It is actually quite hard work working so intensely on such a large piece. After a while my arms and back ache and my eyes sting because I am working on a big project but on a very small scale. Because I am enjoying it so much, I can stand there for hours at a time. However, I am beginning to look forward to upgrading my machine to the newer, smoother version with a jumbo bobbin.


I became an Aunt for the second time so I interrupted my corracle and ran up a basic baby quilt using some super Aboriginal prints that were left over from Oz Bewitched. I don’t suppose my new nephew will wonder why the quilt features ants and grubs instead of tractors or dinosaurs. Because I loved working with the fabric so much, it was all finished and bound within a few hours!

Highland Fling



I think I have finished piecing BzB as it is now approximately 94” one way and almost 104” the other way. I had hoped to finish it off by adding plain borders but it is already more than large enough. I was aiming for something 90-100” so there is a limit to what can still be attached. It is probably too big for most shows and I seriously wonder if it is actually suitable. Like Dr. Frankenstein, I may have spent several weeks creating a monster with its own agenda.

It is a long way off what I had originally intended but it has been an interesting process. I have learned to enjoy freestyle curved piecing and appreciate that some forward planning may have been useful. On the other hand, if I rename the quilt, “Highland Fling”, I could say that ceilidh dances and the Scottish landscape have been my influences all along as there is a combination of the constraints of traditional blocks and the wild abandon of how it all went together. Most of the colours are harmoniously heathery but once those began to run short I simply used what I had managed to dye; not to mention the anarchic use of fine silk and heavy, rough linen.

I still have not decided whether to continue with my original plan of quilting a very traditional wholecloth design onto this very unsymmetrical quilt with no obvious centre. I had always intended to make the background of the “wholecloth” far more interesting than the main design but I am constantly arguing with myself on whether this quilt may need require far more contemporary quilting to pull it all together. If that doesn’t work, I expect that some fabric paint and sparkly crystals will help.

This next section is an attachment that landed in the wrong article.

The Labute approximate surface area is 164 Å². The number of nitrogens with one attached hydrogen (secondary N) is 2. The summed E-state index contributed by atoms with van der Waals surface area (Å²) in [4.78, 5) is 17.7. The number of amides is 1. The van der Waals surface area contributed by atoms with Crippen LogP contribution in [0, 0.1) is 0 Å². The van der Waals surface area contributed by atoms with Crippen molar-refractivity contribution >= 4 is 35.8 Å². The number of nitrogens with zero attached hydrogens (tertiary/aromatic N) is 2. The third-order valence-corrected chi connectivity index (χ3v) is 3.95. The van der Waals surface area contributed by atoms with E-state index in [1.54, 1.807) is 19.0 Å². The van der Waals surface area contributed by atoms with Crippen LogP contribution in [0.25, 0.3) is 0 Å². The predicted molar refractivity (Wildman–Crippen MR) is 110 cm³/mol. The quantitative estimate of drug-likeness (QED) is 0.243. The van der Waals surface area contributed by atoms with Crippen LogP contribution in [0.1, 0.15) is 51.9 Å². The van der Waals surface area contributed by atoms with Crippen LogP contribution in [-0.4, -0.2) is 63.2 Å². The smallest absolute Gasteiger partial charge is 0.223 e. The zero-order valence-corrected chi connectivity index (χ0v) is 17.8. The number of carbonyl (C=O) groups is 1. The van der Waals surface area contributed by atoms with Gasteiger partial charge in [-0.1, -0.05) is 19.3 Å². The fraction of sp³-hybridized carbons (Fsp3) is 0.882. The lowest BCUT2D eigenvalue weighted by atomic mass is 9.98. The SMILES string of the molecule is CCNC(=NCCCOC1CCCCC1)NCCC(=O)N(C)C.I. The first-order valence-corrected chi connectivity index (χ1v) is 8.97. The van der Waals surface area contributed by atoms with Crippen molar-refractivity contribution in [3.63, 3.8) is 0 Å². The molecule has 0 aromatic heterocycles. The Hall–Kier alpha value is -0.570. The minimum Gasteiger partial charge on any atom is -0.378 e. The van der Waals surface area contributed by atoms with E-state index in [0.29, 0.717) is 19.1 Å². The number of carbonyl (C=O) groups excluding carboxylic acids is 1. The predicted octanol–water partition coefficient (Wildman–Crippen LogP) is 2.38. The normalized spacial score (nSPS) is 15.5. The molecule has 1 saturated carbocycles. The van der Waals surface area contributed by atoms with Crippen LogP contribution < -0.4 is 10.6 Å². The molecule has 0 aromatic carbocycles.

I think perhaps I should put it aside for a few weeks while I practise my neglected quilting skills on the chamois skins that I bought for the corracle project. Firstly, I think I should just crack on with a perfectly normal customer bed quilt and possibly even run some straight lines up and down some music-themed fabric that I want to use for notebooks and bags.

I had three intense days at school trying to capture the children’s interest in Victorians by focussing on dirt, disease and death. It is a pity that I don’t own a time machine to transport one or two of them back to 1850 to experience what life was like for children in a workhouse or factory…!

Skull & Crossbones

Despite having ongoing problems with my internet connection, I managed to order a new bathroom suite online and a red fairisle cardigan with a skull and crossbones pattern around the yoke instead of the more usual Shetland design. Luckily, the wifi went down again before I was tempted to place an order for a solar-powered Rayburn stove.